Pompano Beach pit bull attack raises concerns & unanswered questions.
Pompano! Magazine explores what can be done to reduce these incidents
by Jeff Levine, Pompano Beach news columnist
After Mitzi the cat was recently attacked and killed by a Pompano Beach neighbor’s pit bull, questions about pet safety protocol were raised.
Could her death have been prevented? Did policies of local or state agencies contribute to the tragedy?
You’ll find the shocking story here and the police incident report below.
Sugar, the pit bull accused of the attack is owned by Carl Whitlock. His wife Patti says they adopted Sugar from “the humane society” after two previous owners had returned the dog. Patti wasn’t certain of the exact reasons but believed both prior owners had moved and couldn’t keep the dog.
The couple maintain Sugar is “friendly” and a “service animal”. However, Carl conceded the dog recently caught a possum and had its “first taste of blood.”
A short history of pit bull attacks in South Florida
Pit bulls are not an actual breed, but a type of dog related to bulldogs and terriers. While historically bred to be hunting animals, most pit bulls are friendly, loving animals and family pets.
Nonetheless, the Sun-Sentinel found over three hundred incidents of pit bulls biting humans or animals in Broward County in 2012; More than all other dogs combined.
Miami-Dade County enacted a pit bull ban in 1990. We found no conclusive decrease in serious incidents involving pit bulls since then.
In 2018, there were about a dozen high-profile incidents regarding pit bulls in Broward County. The worst was the death of a 9-month old girl attacked by a family pet at her grandmother’s home in Miramar.
Concerns surround this specific case
It was alarming to learn Sugar had been previously returned twice.
We learned the Whitlock’s did not get Sugar at the Humane Society of Broward County. Director of Operations Mary Steffen says the organization is “very careful” to evaluate all animals, especially returnees. Dogs are given an extensive “temperament test” to determine placement suitability. On limited occasions the shelter will euthanize pets unsuited for home placement.
We have not yet received comment from the Florida Humane Society in Pompano Beach. FHS is a “no kill” shelter.
Steffen says there is no system in place for shelters to communicate with each other to coordinate pet or owner history.
The Whitlocks adopted Sugar to act as “a service animal”, per Patti. Not licensed but “tested” to make sure the dog could aid her husband, who she says suffers from mental disability. Do pit bulls make good service animals? Most experts say yes, when properly trained and matched to an appropriate owner.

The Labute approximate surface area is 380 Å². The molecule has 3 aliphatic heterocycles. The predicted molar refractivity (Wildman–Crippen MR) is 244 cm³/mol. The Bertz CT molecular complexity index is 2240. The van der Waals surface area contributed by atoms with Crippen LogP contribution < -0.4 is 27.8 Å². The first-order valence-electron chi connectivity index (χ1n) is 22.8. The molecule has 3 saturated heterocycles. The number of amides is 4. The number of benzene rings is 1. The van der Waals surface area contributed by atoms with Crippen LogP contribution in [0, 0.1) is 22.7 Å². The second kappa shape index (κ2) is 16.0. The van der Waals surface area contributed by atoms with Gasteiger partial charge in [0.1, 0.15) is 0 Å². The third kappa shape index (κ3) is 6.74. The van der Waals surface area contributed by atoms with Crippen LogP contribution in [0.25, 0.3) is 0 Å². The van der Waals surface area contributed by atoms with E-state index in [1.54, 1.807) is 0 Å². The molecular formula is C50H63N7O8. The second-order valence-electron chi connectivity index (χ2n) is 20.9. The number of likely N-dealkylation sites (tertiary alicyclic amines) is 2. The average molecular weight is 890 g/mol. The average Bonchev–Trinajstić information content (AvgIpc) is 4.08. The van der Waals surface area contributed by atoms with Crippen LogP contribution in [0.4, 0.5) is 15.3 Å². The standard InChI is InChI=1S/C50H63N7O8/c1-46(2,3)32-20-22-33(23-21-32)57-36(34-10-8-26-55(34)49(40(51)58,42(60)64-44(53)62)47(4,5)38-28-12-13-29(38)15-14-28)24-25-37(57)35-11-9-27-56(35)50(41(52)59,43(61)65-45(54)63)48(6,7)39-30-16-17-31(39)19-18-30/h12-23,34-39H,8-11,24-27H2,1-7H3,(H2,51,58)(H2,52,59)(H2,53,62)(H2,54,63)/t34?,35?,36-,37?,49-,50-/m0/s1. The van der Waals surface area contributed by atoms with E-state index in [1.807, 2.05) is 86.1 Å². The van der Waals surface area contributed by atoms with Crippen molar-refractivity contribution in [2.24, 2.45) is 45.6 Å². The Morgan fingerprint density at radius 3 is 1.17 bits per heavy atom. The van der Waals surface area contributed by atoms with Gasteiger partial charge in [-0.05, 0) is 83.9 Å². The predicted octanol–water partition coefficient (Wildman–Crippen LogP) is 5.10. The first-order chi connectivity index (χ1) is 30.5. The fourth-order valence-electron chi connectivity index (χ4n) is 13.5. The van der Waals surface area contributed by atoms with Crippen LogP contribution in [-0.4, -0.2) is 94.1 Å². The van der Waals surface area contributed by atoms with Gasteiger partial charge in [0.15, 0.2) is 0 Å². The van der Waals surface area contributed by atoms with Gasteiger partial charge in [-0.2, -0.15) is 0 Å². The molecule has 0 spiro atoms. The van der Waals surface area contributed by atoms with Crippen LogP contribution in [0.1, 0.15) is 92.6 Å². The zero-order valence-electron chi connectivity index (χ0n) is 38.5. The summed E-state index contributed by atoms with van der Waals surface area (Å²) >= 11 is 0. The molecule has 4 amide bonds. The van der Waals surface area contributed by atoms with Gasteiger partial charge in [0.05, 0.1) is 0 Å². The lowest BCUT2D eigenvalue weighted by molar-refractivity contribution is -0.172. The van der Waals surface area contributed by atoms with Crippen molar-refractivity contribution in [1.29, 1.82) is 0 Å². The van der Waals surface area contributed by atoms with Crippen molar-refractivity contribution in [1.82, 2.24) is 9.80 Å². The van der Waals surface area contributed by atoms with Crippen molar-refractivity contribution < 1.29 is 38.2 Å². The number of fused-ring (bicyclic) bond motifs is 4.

Pompano Beach Animal Control reportedly fined Whitlock $250 for a leash violation. Sugar may have skated through some legal loopholes. For example, to qualify as “dangerous” with greater penalties, a dog needs to have attacked two animals off of its owner’s property. Sugar’s possum attack allegedly happened on the Whitlock’s property.
So, what can be done to reduce attacks?
Pit bulls are loved and feared. Banning the animals hasn’t seemed to reduce biting incidents in Miami-Dade. And, many pet advocates are strongly against the concept.
However, there must be ways to limit issues involving pit bulls. We’d like to better understand what happens if a no-kill facility is given a “dangerous dog.” Better communication among shelters to track pets and owners could alert organizations to potentially problematic situations. Shelters generally micro-chip animals in their care so this could be the basis for a database.
There also seems to be some room for tightening the city statutes on defining and regulating “dangerous” dogs to better protect residents.
And then there is the service dog issue. Greater regulation for training and human need should be required.
You’ve probably heard of the service peacock brought onto an airplane recently. You may not know Delta is attempting to prevent service animal status for pit bulls but faces legal challenges. And, what about the 20-something woman I saw in Walgreens with her beautiful collie. She didn’t look to be in need of service and the dog looked like an ordinary pet to me. I know I could be wrong. But that’s the problem. With so many people abusing the service animal concept, you never know for sure. I do know however, had there been tighter service animal regulations, Mitzi the Cat might still be alive today.
EDITORS NOTE: This story was updated on 3/29 to more accurately reflect the usage of microchips at shelters.